Krushing Blows operate on a similar principle to Fatal Blows, as they can only be used once per match. Certain moves and combos in a character’s arsenal, when a certain prerequisite is fulfilled, trigger a Krushing Blow. The most obvious and perhaps common is getting a counter hit on an uppercut, allowing you to follow up with a high damage juggle combo.
Krushing Blows will be what separate high level players from everyone else. Knowing that Scorpion can trigger a Krushing Blow by hitting an amplified chain grab from full screen means that your opponent has one less tool in their arsenal, plus it means you’ll need to spend more time in the lab getting to grips with your own character.
Fortunately, the tutorial mode is the most elaborate the series has ever had, which is good. These days, fighting games that don’t offer fully fledged training modes and simply expect you to get by on the basics don’t tend to do well. With Mortal Kombat’s mainstream appeal meaning that more casual players will be purchasing the game, the extensive tutorials are very much welcomed.
That said, some players could do with a little more information when it comes to the character specific tutorials. The tutorials teach special moves and combo strings, but don’t give full lessons on how to properly combine those moves, only a text box in between lessons. There are also some missing lessons based on moves tied to moves utilised in specific variations, meaning you’ll have to teach yourself in some cases.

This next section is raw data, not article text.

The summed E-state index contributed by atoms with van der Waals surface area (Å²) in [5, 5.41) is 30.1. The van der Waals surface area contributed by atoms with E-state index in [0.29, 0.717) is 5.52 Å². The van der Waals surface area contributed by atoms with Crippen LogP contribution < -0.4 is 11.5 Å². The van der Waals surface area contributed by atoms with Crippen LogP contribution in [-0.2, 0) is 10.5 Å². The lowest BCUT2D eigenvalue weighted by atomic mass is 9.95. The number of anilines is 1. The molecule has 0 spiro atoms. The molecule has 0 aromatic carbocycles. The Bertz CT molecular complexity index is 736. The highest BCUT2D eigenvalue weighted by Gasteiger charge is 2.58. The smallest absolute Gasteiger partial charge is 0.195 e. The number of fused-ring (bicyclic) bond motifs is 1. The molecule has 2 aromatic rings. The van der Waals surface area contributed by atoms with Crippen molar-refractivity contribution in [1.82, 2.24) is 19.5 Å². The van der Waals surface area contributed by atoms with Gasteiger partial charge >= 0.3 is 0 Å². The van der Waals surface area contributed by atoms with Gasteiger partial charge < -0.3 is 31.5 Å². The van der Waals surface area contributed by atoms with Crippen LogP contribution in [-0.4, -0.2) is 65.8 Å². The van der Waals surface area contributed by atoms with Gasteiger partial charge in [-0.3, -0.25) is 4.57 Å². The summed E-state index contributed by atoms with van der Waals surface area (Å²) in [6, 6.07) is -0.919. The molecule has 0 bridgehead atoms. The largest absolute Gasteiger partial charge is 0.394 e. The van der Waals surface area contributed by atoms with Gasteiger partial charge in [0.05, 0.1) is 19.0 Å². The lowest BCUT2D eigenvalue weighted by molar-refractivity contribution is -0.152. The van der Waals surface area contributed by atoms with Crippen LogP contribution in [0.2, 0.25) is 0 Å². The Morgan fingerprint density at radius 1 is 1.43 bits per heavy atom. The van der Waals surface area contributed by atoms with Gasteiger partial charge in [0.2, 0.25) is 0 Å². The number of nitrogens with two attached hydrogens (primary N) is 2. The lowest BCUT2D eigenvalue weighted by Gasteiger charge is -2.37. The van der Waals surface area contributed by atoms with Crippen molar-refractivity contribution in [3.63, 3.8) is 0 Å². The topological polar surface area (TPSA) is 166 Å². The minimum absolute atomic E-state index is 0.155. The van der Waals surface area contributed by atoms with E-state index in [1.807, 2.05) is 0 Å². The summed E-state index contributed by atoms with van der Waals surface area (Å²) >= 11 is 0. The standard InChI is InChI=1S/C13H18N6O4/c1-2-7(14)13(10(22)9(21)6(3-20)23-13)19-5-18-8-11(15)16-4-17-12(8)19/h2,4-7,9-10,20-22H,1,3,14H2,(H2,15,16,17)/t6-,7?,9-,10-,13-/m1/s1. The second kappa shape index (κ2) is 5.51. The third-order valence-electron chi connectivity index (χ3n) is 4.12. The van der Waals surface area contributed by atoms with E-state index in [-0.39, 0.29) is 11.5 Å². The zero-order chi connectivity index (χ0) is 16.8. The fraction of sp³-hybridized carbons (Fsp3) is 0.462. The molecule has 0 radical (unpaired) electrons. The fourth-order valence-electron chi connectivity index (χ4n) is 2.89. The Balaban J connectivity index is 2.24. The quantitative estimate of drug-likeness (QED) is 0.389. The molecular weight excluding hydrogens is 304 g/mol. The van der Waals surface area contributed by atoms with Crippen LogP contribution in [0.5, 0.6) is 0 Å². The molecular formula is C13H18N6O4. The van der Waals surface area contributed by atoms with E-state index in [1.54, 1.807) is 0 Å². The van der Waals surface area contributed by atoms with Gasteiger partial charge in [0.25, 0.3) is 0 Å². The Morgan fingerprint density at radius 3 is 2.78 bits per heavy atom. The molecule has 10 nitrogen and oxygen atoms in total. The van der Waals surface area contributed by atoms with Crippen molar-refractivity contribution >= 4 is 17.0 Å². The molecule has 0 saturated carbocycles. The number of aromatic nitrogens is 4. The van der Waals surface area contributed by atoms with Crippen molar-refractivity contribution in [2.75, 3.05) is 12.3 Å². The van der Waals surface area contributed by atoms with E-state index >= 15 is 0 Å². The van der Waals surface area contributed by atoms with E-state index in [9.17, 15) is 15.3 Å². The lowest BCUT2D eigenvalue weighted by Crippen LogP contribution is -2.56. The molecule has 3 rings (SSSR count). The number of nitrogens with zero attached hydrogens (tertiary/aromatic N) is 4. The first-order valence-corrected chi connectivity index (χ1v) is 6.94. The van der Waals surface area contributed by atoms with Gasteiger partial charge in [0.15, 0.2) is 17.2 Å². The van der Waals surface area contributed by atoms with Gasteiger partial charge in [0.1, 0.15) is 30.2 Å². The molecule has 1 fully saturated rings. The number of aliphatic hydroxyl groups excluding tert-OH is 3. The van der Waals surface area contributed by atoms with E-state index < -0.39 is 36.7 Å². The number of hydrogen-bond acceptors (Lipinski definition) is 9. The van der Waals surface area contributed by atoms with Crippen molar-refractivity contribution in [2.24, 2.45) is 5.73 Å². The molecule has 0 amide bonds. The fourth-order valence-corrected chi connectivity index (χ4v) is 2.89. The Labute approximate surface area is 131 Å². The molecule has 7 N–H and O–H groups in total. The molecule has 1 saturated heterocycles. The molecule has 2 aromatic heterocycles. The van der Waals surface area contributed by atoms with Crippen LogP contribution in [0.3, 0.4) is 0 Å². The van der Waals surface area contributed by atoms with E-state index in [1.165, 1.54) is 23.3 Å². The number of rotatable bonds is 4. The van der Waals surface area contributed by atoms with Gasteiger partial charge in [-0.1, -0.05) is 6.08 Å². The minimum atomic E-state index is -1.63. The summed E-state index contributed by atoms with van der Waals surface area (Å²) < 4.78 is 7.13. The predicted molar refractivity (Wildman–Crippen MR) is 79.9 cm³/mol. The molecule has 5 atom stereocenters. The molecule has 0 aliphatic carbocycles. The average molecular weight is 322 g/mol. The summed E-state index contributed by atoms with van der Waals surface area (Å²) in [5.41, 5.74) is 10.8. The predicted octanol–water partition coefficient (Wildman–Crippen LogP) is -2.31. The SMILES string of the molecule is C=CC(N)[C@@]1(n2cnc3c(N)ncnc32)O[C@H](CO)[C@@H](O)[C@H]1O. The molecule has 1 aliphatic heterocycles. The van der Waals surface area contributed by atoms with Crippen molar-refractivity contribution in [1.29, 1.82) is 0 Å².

Speaking of variations. the Kustom Variations allow you to create your own loadouts with different special moves, along with plenty of customisation items and cosmetics to boot. Experimenting with different moves in your variations increases the game’s lifespan even more, as you tinker and experiment to find the best variation possible, but these custom variations aren’t allowed in competitive matches.
While not allowing custom variations in ranked and competitive matches is arguably the right move, as it would make Mortal Kombat 11 so much harder to balance, the problem is there are only 2 default variations for each character, a step down from the 3 variations per character in Mortal Kombat X.
There’s the possibility that more default variations will be added to the game in a patch or update, and they really should if they want the competitive scene to remain fresh in the long run, but in the meantime, half of the special moves for each character won’t see the light of day in ranked matches, and that feels like a waste.
It wouldn’t be a Mortal Kombat game without an abundance of modes, and MK 11 is no exception. The main attraction of the Story Mode is absolutely insane, and filled with fan service, references, throwbacks and surprises that fans of the franchise will absolutely love, while incorporating new nuances and revelations that deepen the world of Mortal Kombat.